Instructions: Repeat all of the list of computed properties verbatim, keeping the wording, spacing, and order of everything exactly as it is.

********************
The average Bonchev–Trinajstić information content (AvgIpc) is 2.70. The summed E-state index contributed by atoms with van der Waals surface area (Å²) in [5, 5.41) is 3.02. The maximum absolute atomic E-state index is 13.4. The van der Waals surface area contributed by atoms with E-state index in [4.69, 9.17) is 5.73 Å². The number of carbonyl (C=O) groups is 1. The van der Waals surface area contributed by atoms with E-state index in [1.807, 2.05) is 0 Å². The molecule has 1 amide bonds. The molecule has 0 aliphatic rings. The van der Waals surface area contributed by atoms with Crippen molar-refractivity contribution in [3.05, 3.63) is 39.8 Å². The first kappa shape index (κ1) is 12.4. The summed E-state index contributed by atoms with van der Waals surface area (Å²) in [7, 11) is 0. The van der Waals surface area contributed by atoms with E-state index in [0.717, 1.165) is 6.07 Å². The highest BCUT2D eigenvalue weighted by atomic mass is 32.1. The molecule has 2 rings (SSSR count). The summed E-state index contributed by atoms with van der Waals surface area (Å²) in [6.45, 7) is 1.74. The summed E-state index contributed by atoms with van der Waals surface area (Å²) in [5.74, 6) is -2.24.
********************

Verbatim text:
The average Bonchev–Trinajstić information content (AvgIpc) is 2.70. The summed E-state index contributed by atoms with van der Waals surface area (Å²) in [5, 5.41) is 3.02. The maximum absolute atomic E-state index is 13.4. The van der Waals surface area contributed by atoms with E-state index in [4.69, 9.17) is 5.73 Å². The number of carbonyl (C=O) groups is 1. The van der Waals surface area contributed by atoms with E-state index in [1.807, 2.05) is 0 Å². The molecule has 1 amide bonds. The molecule has 0 aliphatic rings. The van der Waals surface area contributed by atoms with Crippen molar-refractivity contribution in [3.05, 3.63) is 39.8 Å². The first kappa shape index (κ1) is 12.4. The summed E-state index contributed by atoms with van der Waals surface area (Å²) in [7, 11) is 0. The van der Waals surface area contributed by atoms with E-state index in [0.717, 1.165) is 6.07 Å². The highest BCUT2D eigenvalue weighted by atomic mass is 32.1. The molecule has 2 rings (SSSR count). The summed E-state index contributed by atoms with van der Waals surface area (Å²) in [6.45, 7) is 1.74. The summed E-state index contributed by atoms with van der Waals surface area (Å²) in [5.74, 6) is -2.24.